Jack P. Pierce (born Janus Piccoula; May 5, 1889 – July 19, 1968) was a Hollywood makeup artist most famous for creating the iconic makeup worn by Boris Karloff in Universal Studios’ 1931 adaptation of Mary Shelley’s Frankenstein, along with various other classic monster make-ups for Universal Studios.
Born in Greece, Piccoula changed his name after emigrating to America, causing much upset in his family. He worked in and around the film industry for several years, from cinema manager to actor to director, though never achieved much of any worth in any of these fields, though all would influence his meticulous work when he eventually settled behind the camera in the make-up and effects department. Some of his earliest work can be seen in 1927’s Monkey Talks, even here, his work is startling considering the very basic equipment that was available at the time.
Pierce was immediately signed up by Universal and was responsible for carving the rictus grin into Conrad Veidt for 1928’s The Man Who Laughs as well as developing the look for Bela Lugosi’s Dracula in 1931, though the actor preferred to apply his own make-up. Veidt’s look was influenced by the work of Lon Chaney Snr, who shared Pierce’s desire to add as much as possible to the story-telling without diminishing the actor’s work. Pierce’s work at Universal coincided with the arrival of Carl Laemmle Jr as head of production. This was extremely fortunate as the early success of Dracula had convinced him that horror was exactly what America wanted.
Boris Karloff referred to Pierce as ‘the greatest make-up man in the business’. The actor was frequently in Pierce’s chair, beginning with his genre-shaping work on 1931’s Frankenstein, as well as the many sequels. An enormous amount of thought went into the development of the Monster, not just in terms of practicality but also taking into account the back story – the disfigured head explained by the brain implant, the electrodes on the neck the method of delivering life; though the relationship between Karloff and Pierce was a strong one, it’s unlikely he was too impressed they left permanent scars in his neck.
An interview in Modern Mechanix magazine in 1933 saw Pierce describing his most difficult assignment was creating a suitable appearance for Karloff in 1932’s The Mummy. After studying 35 books on Egyptology and mummification, as well as over a month of experimentation, he eventually settled on a method of slowly toasting 1500 feet of cheesecloth inches at a time to create the crumbling, ancient effect the wrapping demanded.
“Wrapping Karloff was the hardest job I’ve faced in 20 years in the motion picture business. Cooking the cloth gave it the appearance of cloth that had rotted under the earth but it had become so fragile that sometimes it fell apart in my hands”.
Although methods of creating effects using cheap and easy to manipulate latex were already available, Pierce insisted on using cotton, putty and the liquid plastic, collodion, more usually used in surgical dressings. Upon applying collodion to human flesh, it slowly shrinks with the solvent, creating wrinkles and scar effects. The use of make-up in conjunction with the human face as opposed to simply creating removable masks, is both beautiful and extremely time-consuming and painful, often taking over eight hours just to apply. Karloff often slept with his Frankenstein Monster make-up still on to avoid the laborious process.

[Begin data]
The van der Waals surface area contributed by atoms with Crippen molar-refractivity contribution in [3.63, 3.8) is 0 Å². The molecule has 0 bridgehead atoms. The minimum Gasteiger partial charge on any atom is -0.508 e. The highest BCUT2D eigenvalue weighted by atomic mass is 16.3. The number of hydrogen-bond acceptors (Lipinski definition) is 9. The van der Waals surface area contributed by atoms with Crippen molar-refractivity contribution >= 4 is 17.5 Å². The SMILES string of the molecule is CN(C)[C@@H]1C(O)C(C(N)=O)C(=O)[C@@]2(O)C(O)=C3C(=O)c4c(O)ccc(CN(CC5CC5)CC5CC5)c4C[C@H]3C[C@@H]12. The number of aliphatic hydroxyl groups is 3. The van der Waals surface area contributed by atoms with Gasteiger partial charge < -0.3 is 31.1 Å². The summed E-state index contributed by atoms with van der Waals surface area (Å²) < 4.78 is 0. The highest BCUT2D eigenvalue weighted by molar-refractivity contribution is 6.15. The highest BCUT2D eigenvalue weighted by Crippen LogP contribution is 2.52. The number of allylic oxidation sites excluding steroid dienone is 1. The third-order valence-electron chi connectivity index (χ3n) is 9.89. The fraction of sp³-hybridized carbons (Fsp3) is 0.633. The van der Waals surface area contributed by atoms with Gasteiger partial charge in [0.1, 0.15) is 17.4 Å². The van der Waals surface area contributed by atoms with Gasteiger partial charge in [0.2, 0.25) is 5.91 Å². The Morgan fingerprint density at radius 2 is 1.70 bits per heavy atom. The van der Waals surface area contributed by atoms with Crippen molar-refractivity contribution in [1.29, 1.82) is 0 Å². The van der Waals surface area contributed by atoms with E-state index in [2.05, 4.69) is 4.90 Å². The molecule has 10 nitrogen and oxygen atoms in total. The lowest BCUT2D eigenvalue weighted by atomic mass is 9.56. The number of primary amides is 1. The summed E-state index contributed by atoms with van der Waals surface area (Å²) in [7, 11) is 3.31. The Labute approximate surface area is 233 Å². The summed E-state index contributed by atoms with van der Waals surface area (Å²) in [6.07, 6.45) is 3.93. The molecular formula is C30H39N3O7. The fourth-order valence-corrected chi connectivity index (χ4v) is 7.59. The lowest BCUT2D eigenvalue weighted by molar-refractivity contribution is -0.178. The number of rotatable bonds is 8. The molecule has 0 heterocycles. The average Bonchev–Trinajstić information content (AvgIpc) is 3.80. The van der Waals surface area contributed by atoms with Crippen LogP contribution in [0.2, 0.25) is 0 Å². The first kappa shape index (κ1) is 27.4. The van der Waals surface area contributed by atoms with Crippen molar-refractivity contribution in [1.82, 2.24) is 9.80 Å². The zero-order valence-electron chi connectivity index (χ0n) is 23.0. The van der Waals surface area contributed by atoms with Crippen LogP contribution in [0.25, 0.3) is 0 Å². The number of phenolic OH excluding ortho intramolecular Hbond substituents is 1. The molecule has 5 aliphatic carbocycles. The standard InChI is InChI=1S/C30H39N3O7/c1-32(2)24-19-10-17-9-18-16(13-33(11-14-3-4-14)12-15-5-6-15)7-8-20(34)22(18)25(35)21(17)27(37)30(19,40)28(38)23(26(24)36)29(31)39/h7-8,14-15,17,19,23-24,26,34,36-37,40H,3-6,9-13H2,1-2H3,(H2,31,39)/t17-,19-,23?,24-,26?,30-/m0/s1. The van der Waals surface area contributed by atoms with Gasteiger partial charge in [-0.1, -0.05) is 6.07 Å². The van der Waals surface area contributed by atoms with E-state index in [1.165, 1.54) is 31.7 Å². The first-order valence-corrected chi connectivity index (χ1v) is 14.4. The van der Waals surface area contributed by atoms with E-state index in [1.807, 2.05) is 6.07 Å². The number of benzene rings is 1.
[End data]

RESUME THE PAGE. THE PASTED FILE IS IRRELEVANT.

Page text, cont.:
Karloff was the exception to the rule in respect of Pierce’s working relationships. He was notorious for falling out with actors and the studio, none more-so than Lon Chaney Jnr, of whom Pierce had little time, allegedly.
During make-up for The Wolfman (1941) in which thousands of yak hairs were first glued to Chaney’s face then slowly singed with a hot iron, the actor protested that Pierce was deliberately burning his face and not the hairs. It’s difficult to know where the truth lies here, both men were spiky characters and putting the two together was always going to cause problems.
Further troubles between the two arose when Chaney suffered an allergic reaction to the make-up applied to him in 1942’s Ghost of Frankenstein. Up to and throughout the 40’s, Pierce worked on every Universal horror picture of note, plus the myriad of ‘son of’ ‘ghost of’ etc derivatives. Very sadly, although the results of his toils are captured forever on screen, only one appliance still exists, that used on Chaney (again) in 1944’s The Mummy’s Curse.
By 1948, following various company and personnel changes, Universal dispensed with his services, the expense and time taken proving just too much. He continued to work on lower budget films and television, notably the long-running Mister Ed, until his death in 1968.
Pierce’s influence on artists since cannot be overstated, from Dick Smith to Rick Baker to Tom Savini and beyond. He was decorated with a posthumous lifetime achievement award by the Hollywood Make-up Artist and Hair-Stylist Guild in 2003.
Daz Lawrence, Horrorpedia